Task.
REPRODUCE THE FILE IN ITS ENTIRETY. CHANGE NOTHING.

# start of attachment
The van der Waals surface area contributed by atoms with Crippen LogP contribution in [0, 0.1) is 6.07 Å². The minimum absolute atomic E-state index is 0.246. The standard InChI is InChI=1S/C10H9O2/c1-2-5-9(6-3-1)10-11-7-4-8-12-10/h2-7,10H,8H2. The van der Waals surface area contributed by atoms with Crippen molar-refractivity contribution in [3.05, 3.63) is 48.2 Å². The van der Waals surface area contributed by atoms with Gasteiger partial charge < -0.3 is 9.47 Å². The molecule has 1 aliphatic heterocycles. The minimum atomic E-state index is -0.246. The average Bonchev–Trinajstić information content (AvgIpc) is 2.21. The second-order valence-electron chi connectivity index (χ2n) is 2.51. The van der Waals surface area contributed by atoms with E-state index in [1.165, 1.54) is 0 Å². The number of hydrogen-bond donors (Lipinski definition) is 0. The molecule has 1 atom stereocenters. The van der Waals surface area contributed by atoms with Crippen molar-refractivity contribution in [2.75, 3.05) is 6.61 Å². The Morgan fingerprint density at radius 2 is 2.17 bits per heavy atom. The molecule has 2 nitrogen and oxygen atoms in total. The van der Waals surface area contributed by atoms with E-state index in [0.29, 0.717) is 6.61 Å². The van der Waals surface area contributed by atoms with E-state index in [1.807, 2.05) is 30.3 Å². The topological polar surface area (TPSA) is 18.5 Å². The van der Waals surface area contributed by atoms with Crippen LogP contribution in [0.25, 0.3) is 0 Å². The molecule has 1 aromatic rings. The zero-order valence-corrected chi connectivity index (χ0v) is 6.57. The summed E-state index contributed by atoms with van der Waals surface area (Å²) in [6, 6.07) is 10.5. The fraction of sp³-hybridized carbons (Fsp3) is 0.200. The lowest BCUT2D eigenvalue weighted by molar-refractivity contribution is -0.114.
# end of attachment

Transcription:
The van der Waals surface area contributed by atoms with Crippen LogP contribution in [0, 0.1) is 6.07 Å². The minimum absolute atomic E-state index is 0.246. The standard InChI is InChI=1S/C10H9O2/c1-2-5-9(6-3-1)10-11-7-4-8-12-10/h2-7,10H,8H2. The van der Waals surface area contributed by atoms with Crippen molar-refractivity contribution in [3.05, 3.63) is 48.2 Å². The van der Waals surface area contributed by atoms with Gasteiger partial charge < -0.3 is 9.47 Å². The molecule has 1 aliphatic heterocycles. The minimum atomic E-state index is -0.246. The average Bonchev–Trinajstić information content (AvgIpc) is 2.21. The second-order valence-electron chi connectivity index (χ2n) is 2.51. The van der Waals surface area contributed by atoms with E-state index in [1.165, 1.54) is 0 Å². The number of hydrogen-bond donors (Lipinski definition) is 0. The molecule has 1 atom stereocenters. The van der Waals surface area contributed by atoms with Crippen molar-refractivity contribution in [2.75, 3.05) is 6.61 Å². The Morgan fingerprint density at radius 2 is 2.17 bits per heavy atom. The molecule has 2 nitrogen and oxygen atoms in total. The van der Waals surface area contributed by atoms with E-state index in [0.29, 0.717) is 6.61 Å². The van der Waals surface area contributed by atoms with E-state index in [1.807, 2.05) is 30.3 Å². The topological polar surface area (TPSA) is 18.5 Å². The van der Waals surface area contributed by atoms with Crippen LogP contribution in [0.25, 0.3) is 0 Å². The molecule has 1 aromatic rings. The zero-order valence-corrected chi connectivity index (χ0v) is 6.57. The summed E-state index contributed by atoms with van der Waals surface area (Å²) in [6, 6.07) is 10.5. The fraction of sp³-hybridized carbons (Fsp3) is 0.200. The lowest BCUT2D eigenvalue weighted by molar-refractivity contribution is -0.114.